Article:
While UIC displaced the original of Blues Brother's fame (along with a good number of other people), the eclectic market dating back to the late 19th century survives a few blocks over on Des Plaines avenue every Sunday between 9 a.m. and 3 p.m. Check out odd trinkets, some great Mexican food, and live music.

17. See an Underrated Treasure: The Museum of Mexican Art

A hidden gym among Chicago's art museums, the Museum of Mexican Art sits in the city's increasingly-popular Pilsen neighborhood. Admission to the museum is always free, and it hosts a rotating gallery highlighting the great works of Mexican artists from the past and present.

18. Go to the Library, for Fun: Harold Washington Library

Chicago's biggest library is also one of its architectural centerpieces.You can check out the massive owls perched on all corners of the building before heading inside to see the stunning glass ceiling on the ninth floor.

19. Add a Kick to Your Monday: The Empty Bottle

Just to make your case of the Mondays a little easier, The Empty Bottle makes all of its Monday shows free. It's a small venue with cheap drinks and indie bands. While not all of them may be hits, it's a free show and a Monday, so what have you got to lose?

20. Be That Tourist: The Bean

Yes, you will 100% find yourself engulfed in tourists if you go, but there's a reason why things draw tourists, sometimes. The Bean remains a unique example of modern sculpture, and the novelty of it makes it well worth the visit. Do it for the obligatory selfie if nothing else.

21. See The River Up Close: The Riverwalk

The Chicago Riverwalk has seen some major renovations in the last few years. Today, you can find public art, a museum, and even an Apple (AAPL) - Get Apple Inc. (AAPL) Report store along the lowered pathway. If none of that sounds up your alley, the path still provides a calm alternative to the bustle of downtown tourists and workers above it.

22. Watch a Cubs Game Outside With the Real Fans: Wrigley Field

Wrigley Field stands as an icon of both Chicago and baseball. Unlike most stadiums across the country, Wrigley has held onto the Art Deco style that it was first constructed in. If you come by an afternoon or evening during baseball season, you can enjoy the architectural gem while keeping track of the game alongside fans littering the bars, buildings, and streets surrounding it.

23. Hit Up a Conservatory: Garfield or Lincoln Park Conservatory

If you're craving some nature right in the city, consider giving the city's two main conservatories a look. Whether you go for Garfield or Lincoln Park, you'll find a great selection of flowers, ferns, and ponds to transport you somewhere more exotic (though you'll only find the flower famous for smelling like a dead body at Garfield Park).

24. Get Smart: the Smart Museum

Another opportunity brought by the University of Chicago, the Smart Museum of Art hosts a mix of modern, European, Asian, and contemporary art, accruing to around 15,000 objects in total and, save for the odd exhibit, all completely free.

25. See a City at Its Best (or Worst): St. Patrick's Day

Chicago does not stay in on St. Patrick's day. Go downtown to catch the parade and see the city dye its river green (well, greener at least). Or don't. Whether you look for it or not, you'll probably come across the festivities with crowds throughout the city working their way through pub crawls, parties, and more.

26. Get Lost in a Bookstore: Myopic

While independent bookstores have been stuck in an uphill battle for a while now, a few institutions still hold strong in the Windy City. Myopic continues to bring in dozens of people each day, usually drawing in the hipster denizens of Wicker Park looking for a good David Foster Wallace read or for some time to just aimlessly browse through the row after row of the store's extensive used collection. If something catches your eye, consider flipping through a few pages on the tables in the store's top floor overlooking the neighborhood.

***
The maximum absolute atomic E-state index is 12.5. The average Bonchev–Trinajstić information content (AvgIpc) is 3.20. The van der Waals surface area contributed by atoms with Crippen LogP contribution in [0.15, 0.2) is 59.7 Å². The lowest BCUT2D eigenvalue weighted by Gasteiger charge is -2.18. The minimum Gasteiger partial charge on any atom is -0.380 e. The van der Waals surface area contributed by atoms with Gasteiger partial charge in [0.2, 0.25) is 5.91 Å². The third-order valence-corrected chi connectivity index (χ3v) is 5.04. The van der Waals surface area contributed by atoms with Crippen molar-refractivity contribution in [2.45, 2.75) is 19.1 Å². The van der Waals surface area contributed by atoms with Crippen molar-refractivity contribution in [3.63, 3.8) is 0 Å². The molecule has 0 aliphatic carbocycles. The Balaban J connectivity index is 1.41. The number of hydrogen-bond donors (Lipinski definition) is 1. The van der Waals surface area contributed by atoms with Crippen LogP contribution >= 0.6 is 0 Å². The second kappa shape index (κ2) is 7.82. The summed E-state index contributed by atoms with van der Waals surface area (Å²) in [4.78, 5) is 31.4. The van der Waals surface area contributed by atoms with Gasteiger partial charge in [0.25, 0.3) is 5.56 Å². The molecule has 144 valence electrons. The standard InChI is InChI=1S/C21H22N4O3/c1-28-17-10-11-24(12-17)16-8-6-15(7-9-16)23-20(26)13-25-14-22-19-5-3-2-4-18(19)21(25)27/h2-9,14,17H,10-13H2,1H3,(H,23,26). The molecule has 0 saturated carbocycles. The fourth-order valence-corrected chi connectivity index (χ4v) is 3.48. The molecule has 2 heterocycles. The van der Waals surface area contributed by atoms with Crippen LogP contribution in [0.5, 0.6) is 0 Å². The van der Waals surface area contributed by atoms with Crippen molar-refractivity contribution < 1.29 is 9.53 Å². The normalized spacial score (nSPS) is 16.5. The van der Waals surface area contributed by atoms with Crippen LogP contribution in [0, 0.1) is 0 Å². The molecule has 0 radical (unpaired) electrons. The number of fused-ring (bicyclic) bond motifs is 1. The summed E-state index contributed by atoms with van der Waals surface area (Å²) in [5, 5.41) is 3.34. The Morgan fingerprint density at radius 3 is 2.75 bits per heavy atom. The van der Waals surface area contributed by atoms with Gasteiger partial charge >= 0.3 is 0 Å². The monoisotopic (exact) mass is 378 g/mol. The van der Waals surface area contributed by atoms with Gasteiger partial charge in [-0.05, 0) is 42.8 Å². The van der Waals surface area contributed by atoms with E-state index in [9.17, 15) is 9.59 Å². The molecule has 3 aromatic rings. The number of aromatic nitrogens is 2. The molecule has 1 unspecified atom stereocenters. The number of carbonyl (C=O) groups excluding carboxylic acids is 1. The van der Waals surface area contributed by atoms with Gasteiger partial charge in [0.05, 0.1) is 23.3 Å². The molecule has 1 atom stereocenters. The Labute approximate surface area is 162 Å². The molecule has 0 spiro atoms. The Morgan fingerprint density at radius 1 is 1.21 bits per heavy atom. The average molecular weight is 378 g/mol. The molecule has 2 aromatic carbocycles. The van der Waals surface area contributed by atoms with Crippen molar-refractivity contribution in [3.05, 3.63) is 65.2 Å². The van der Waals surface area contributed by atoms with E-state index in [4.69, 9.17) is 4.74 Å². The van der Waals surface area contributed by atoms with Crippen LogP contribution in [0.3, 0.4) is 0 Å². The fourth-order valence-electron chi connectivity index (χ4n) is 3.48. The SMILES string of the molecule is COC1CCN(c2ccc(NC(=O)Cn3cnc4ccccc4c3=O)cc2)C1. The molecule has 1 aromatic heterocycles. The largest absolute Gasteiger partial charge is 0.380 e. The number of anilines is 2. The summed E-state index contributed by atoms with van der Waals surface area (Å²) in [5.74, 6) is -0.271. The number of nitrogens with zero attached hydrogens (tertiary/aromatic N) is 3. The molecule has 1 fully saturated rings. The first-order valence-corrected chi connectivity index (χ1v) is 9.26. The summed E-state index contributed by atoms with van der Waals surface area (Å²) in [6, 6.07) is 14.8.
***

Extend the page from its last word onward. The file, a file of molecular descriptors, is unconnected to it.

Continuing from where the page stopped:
27. Take in Some German Holiday Spirit: Christkindlmarket

From Nov. 16 to Dec. 24, Daley Plaza turns into a German outdoor market, Christkindlmarket. Another great place for the family, you can find hot chocolate, festive ornaments, and all manner of German sweet and savory cuisine with a Christmas tree and the plaza's Picasso to keep you company.

28. Embrace Your Bookworm: Printers Row

For two days every June, downtown Chicago hosts the Midwest's largest literary festival, Printers Row. You can go and check out the selections of over 100 book suppliers, with everything ranging from rare editions to New York Times best sellers up for grabs. Have enough books on your plate? Come check out the speaking events. Along with vendors, the festival brings in the authors behind some of the year's biggest books to come talk about their work, and each one is free!

29. Eat (or at Least Sample) Local: Farmers Market

There's a farmer's market almost every other block in Chicago during the summer. While the food may not be free, that doesn't mean you can't enjoy walking around the market, sampling some of the fresh produce, and catching the live entertainment that usually finds its way in. The Logan Square, Green City, and Andersonville markets are some of the city's biggest, but they're far from your only option.

30. Leave the City Behind (but not Too Behind): Chicago Botanic Garden

While this one's technically outside of Chicago, the beauty of this place makes it well worth the trek. With 385 acres of meticulously landscaped gardens, it's a space you can lose yourself in while rediscovering your love of nature right next to the city.

31. Relax on a Not-so-Private Island: Northerly Island

Just across from the Shedd, Field Museum, and Adler Planetarium, Northerly Island offers a scenic and less-expensive respite from Chicago's museum campus. At its heart just a wide-open field away from the city, the island also holds a beach for the warmer seasons and a concert space for some of the bigger acts that come into town.